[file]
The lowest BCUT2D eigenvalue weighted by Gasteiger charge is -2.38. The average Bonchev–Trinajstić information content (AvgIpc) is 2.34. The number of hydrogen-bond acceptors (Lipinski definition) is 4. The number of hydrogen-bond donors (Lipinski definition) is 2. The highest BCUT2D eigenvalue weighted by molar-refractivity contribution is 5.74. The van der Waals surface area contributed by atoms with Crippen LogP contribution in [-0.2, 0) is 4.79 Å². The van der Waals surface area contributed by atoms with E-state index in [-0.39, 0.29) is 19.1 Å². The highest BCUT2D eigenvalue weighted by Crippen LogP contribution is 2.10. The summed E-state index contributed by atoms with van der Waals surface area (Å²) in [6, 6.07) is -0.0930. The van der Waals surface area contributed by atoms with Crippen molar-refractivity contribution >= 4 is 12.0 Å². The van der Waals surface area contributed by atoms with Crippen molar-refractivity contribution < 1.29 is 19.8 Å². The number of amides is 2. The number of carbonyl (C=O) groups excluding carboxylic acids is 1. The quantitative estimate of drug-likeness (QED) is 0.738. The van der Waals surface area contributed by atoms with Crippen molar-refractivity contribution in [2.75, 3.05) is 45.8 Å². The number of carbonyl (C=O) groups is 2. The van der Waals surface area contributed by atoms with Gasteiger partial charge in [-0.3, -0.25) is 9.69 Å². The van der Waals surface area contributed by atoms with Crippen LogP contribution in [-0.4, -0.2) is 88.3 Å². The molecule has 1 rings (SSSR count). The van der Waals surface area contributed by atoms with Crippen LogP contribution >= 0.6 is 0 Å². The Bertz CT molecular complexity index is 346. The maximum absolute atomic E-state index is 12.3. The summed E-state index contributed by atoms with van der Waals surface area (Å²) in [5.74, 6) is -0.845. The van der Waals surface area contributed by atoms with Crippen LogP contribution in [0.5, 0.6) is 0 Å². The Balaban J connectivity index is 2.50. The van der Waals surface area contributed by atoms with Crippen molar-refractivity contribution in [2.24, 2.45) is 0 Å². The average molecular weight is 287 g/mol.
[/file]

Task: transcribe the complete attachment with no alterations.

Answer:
The lowest BCUT2D eigenvalue weighted by Gasteiger charge is -2.38. The average Bonchev–Trinajstić information content (AvgIpc) is 2.34. The number of hydrogen-bond acceptors (Lipinski definition) is 4. The number of hydrogen-bond donors (Lipinski definition) is 2. The highest BCUT2D eigenvalue weighted by molar-refractivity contribution is 5.74. The van der Waals surface area contributed by atoms with Crippen LogP contribution in [-0.2, 0) is 4.79 Å². The van der Waals surface area contributed by atoms with E-state index in [-0.39, 0.29) is 19.1 Å². The highest BCUT2D eigenvalue weighted by Crippen LogP contribution is 2.10. The summed E-state index contributed by atoms with van der Waals surface area (Å²) in [6, 6.07) is -0.0930. The van der Waals surface area contributed by atoms with Crippen molar-refractivity contribution >= 4 is 12.0 Å². The van der Waals surface area contributed by atoms with Crippen molar-refractivity contribution < 1.29 is 19.8 Å². The number of amides is 2. The number of carbonyl (C=O) groups excluding carboxylic acids is 1. The quantitative estimate of drug-likeness (QED) is 0.738. The van der Waals surface area contributed by atoms with Crippen molar-refractivity contribution in [2.75, 3.05) is 45.8 Å². The number of carbonyl (C=O) groups is 2. The van der Waals surface area contributed by atoms with Gasteiger partial charge in [-0.3, -0.25) is 9.69 Å². The van der Waals surface area contributed by atoms with Crippen LogP contribution in [-0.4, -0.2) is 88.3 Å². The molecule has 1 rings (SSSR count). The van der Waals surface area contributed by atoms with Crippen LogP contribution >= 0.6 is 0 Å². The Bertz CT molecular complexity index is 346. The maximum absolute atomic E-state index is 12.3. The summed E-state index contributed by atoms with van der Waals surface area (Å²) in [5.74, 6) is -0.845. The van der Waals surface area contributed by atoms with Crippen LogP contribution in [0.5, 0.6) is 0 Å². The Balaban J connectivity index is 2.50. The van der Waals surface area contributed by atoms with Crippen molar-refractivity contribution in [2.24, 2.45) is 0 Å². The average molecular weight is 287 g/mol.